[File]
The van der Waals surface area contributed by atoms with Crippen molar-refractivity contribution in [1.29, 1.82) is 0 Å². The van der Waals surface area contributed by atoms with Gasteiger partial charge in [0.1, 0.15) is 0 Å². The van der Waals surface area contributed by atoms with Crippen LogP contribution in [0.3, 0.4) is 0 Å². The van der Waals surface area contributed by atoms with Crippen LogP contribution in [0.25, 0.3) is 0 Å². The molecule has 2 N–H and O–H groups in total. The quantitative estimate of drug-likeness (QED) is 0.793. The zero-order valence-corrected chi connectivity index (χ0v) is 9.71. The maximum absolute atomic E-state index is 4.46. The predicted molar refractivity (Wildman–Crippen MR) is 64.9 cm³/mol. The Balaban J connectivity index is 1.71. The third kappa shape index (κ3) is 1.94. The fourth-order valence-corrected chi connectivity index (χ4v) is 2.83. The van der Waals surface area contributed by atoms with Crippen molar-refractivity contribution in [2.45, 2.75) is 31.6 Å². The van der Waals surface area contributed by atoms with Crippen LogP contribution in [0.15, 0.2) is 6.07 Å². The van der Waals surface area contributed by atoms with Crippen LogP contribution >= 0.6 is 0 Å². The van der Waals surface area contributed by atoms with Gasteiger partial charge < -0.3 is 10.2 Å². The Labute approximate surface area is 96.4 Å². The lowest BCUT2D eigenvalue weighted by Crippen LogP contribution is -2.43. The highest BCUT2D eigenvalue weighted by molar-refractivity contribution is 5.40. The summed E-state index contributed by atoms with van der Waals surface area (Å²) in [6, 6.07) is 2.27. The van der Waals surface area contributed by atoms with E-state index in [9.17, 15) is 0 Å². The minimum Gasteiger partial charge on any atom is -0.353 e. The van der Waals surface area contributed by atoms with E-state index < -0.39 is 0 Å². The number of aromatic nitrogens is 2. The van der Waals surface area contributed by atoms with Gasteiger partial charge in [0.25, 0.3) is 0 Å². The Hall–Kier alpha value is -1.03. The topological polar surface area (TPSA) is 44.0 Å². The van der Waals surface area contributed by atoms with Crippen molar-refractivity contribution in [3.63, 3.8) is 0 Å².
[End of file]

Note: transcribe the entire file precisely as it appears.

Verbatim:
The van der Waals surface area contributed by atoms with Crippen molar-refractivity contribution in [1.29, 1.82) is 0 Å². The van der Waals surface area contributed by atoms with Gasteiger partial charge in [0.1, 0.15) is 0 Å². The van der Waals surface area contributed by atoms with Crippen LogP contribution in [0.3, 0.4) is 0 Å². The van der Waals surface area contributed by atoms with Crippen LogP contribution in [0.25, 0.3) is 0 Å². The molecule has 2 N–H and O–H groups in total. The quantitative estimate of drug-likeness (QED) is 0.793. The zero-order valence-corrected chi connectivity index (χ0v) is 9.71. The maximum absolute atomic E-state index is 4.46. The predicted molar refractivity (Wildman–Crippen MR) is 64.9 cm³/mol. The Balaban J connectivity index is 1.71. The third kappa shape index (κ3) is 1.94. The fourth-order valence-corrected chi connectivity index (χ4v) is 2.83. The van der Waals surface area contributed by atoms with Crippen molar-refractivity contribution in [2.45, 2.75) is 31.6 Å². The van der Waals surface area contributed by atoms with Crippen LogP contribution in [0.15, 0.2) is 6.07 Å². The van der Waals surface area contributed by atoms with Crippen LogP contribution >= 0.6 is 0 Å². The van der Waals surface area contributed by atoms with Gasteiger partial charge < -0.3 is 10.2 Å². The Labute approximate surface area is 96.4 Å². The lowest BCUT2D eigenvalue weighted by Crippen LogP contribution is -2.43. The highest BCUT2D eigenvalue weighted by molar-refractivity contribution is 5.40. The summed E-state index contributed by atoms with van der Waals surface area (Å²) in [6, 6.07) is 2.27. The van der Waals surface area contributed by atoms with E-state index in [9.17, 15) is 0 Å². The minimum Gasteiger partial charge on any atom is -0.353 e. The van der Waals surface area contributed by atoms with E-state index < -0.39 is 0 Å². The number of aromatic nitrogens is 2. The van der Waals surface area contributed by atoms with Gasteiger partial charge in [0.25, 0.3) is 0 Å². The Hall–Kier alpha value is -1.03. The topological polar surface area (TPSA) is 44.0 Å². The van der Waals surface area contributed by atoms with Crippen molar-refractivity contribution in [3.63, 3.8) is 0 Å².